We hypothesized that students who were recently engaged in illegal behavior would be: 1) more likely to define snitching as cooperating with police in any situation and 2) less likely to cooperate with police in any situation. To assess illegal behavior, we asked students if they had used an illegal drug in the past 30 days (a direct measure of illegal behavior). We also asked students if they had drunk alcohol in the past seven days. Since we also had students' ages, we were able to identify those respondents who engaged in illegal underage drinking (an indirect measure of illegal behavior).

Students who had engaged in illegal behavior were more likely to view cooperating with police as a form of snitching (for example, 35% of illegal drug users said that "A person who is at the scene of a crime picks out the perpetrator in a "police lineup" was an example of snitching, as compared to only 27% of nondrug users). Drug users in particular had significantly different life experiences than non drug users. They were significantly more likely to have been the victims of crime (62% of drug users as compared to 39% of non drug users), more likely to have friends (92% of drug users vs. 71% of non users) and relatives (83% of drug users vs. 70% of non users) who had been the victims of crime, and more than twice as likely to have been in trouble with the police in the past (47% of drug users vs. 17% of non-users). Ironically, there was no difference in participation in the D.A.R.E. program between illegal drug users and non users (approximately 40% of users and non users participated in the program).

In terms of situational variables, there was no differences between users and non users regarding characteristics of the victim, with one notable exception: 40% of drug users said that they would be less likely to cooperate with police if the victim was a drug dealer, as compared to only 30% of non users. Not surprisingly, drug users were less likely to cooperate with the police if the crime involved drugs or was nonviolent in nature.

IV.Music and Snitching

We hypothesized that students who listened to music that explicitly says that snitching is bad would be: 1) more likely to define snitching as cooperating with police in any situation and 2) less likely to cooperate with police in any situation. Not surprisingly, those who listened to music that said that snitching was bad were more likely to define snitching as any cooperation with police and less likely to be influenced by situational factors when deciding whether to cooperate with police or not. Interestingly, while nearly 35% of all students admitted that they listened to music that said that snitching is bad, only 7% of that subsample said that the music they listen to Our influenced their attitudes towards snitching. This implies that, instead of music influencing attitudes towards snitching, those students who have already negative attitudes towards police and are predisposed not to snitch seek out music that confirms their attitudes.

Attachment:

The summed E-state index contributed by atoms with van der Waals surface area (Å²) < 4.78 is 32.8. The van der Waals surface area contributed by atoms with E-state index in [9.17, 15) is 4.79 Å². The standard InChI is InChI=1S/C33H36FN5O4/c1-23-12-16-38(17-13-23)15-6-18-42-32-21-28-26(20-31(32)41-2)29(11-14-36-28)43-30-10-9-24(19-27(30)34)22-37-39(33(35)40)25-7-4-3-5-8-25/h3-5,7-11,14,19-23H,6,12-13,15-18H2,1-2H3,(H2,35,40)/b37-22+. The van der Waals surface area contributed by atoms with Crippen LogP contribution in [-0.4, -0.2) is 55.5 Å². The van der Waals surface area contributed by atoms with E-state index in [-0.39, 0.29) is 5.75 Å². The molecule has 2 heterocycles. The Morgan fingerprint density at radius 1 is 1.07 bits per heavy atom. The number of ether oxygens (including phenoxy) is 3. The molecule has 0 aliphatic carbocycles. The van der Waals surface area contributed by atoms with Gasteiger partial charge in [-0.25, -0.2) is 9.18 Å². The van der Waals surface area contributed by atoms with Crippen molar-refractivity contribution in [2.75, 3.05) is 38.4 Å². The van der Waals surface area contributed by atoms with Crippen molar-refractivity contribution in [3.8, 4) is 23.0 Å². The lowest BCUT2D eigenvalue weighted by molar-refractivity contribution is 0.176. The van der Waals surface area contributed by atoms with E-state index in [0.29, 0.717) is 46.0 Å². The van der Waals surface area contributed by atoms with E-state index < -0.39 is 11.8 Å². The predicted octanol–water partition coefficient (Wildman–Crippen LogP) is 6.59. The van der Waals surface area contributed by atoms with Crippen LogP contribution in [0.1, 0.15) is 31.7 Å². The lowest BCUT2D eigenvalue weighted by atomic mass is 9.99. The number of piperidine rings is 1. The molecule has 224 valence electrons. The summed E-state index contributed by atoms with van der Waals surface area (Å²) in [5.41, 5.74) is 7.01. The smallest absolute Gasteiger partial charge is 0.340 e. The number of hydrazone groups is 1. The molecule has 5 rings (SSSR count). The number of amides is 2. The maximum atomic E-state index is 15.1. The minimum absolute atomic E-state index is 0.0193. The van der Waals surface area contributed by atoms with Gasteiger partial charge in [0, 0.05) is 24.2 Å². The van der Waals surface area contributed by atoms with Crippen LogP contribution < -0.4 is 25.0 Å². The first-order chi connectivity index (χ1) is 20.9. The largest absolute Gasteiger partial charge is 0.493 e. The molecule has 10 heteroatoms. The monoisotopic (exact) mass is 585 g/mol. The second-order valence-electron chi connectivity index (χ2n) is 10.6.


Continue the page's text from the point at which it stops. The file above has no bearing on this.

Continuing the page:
V. Geographic Differences

We hypothesized that the neighborhood a person lives in may be related to attitudes towards snitching and propensity to cooperate with police, so we asked students to provide their ZIP Codes. Of the nearly 1100 students surveyed, 895 students provided us with valid ZIP Codes. Jamie Picardy took the data from these students and created maps to look for geographic patterns in the data. Here are three of the maps that Jamie has created.

The first map shows the distribution of respondents across ZIP Codes (darker colors represent more students). Overall, we had at least one respondent in every Philadelphia ZIP Code except for 19112 (Philly Naval Shipyard), 19106 (Old City), and 19118 (Chestnut Hill). The highest concentration of respondents was in the Southwest and Northeast.

IRS and Snitching

The IRS pay to snitch program relies heavily upon disgruntled employees, mostly middle management types who have not been able to progress forward and have a grudge to settle. Under a newly amended rule from the Internal Revenue Service, ordinary citizens can help the tax man cometh, or at least collect. The new Whistleblower Office is the IRS's attempt to give incentives for you to rat out the tax cheats you know. If your employer, co-worker, landlord, neighbor or father-in-law is raking in fistfuls of cash and bypassing Uncle Sam, you can anonymously report the abuse to the IRS and snag a windfall from their dishonesty. As long as the total amount of tax fraud comes out to at least $2 million (including penalties, interest, and whatever else the government ultimately collects based on your report), you can get a 15 to 30 percent cut of the total of what is successfully reported. We hypothesized using recent polls that cheating the system is 13% higher than 2008 causing more people to be at risk of getting "snitched on" by others who need more money at that particular point in time.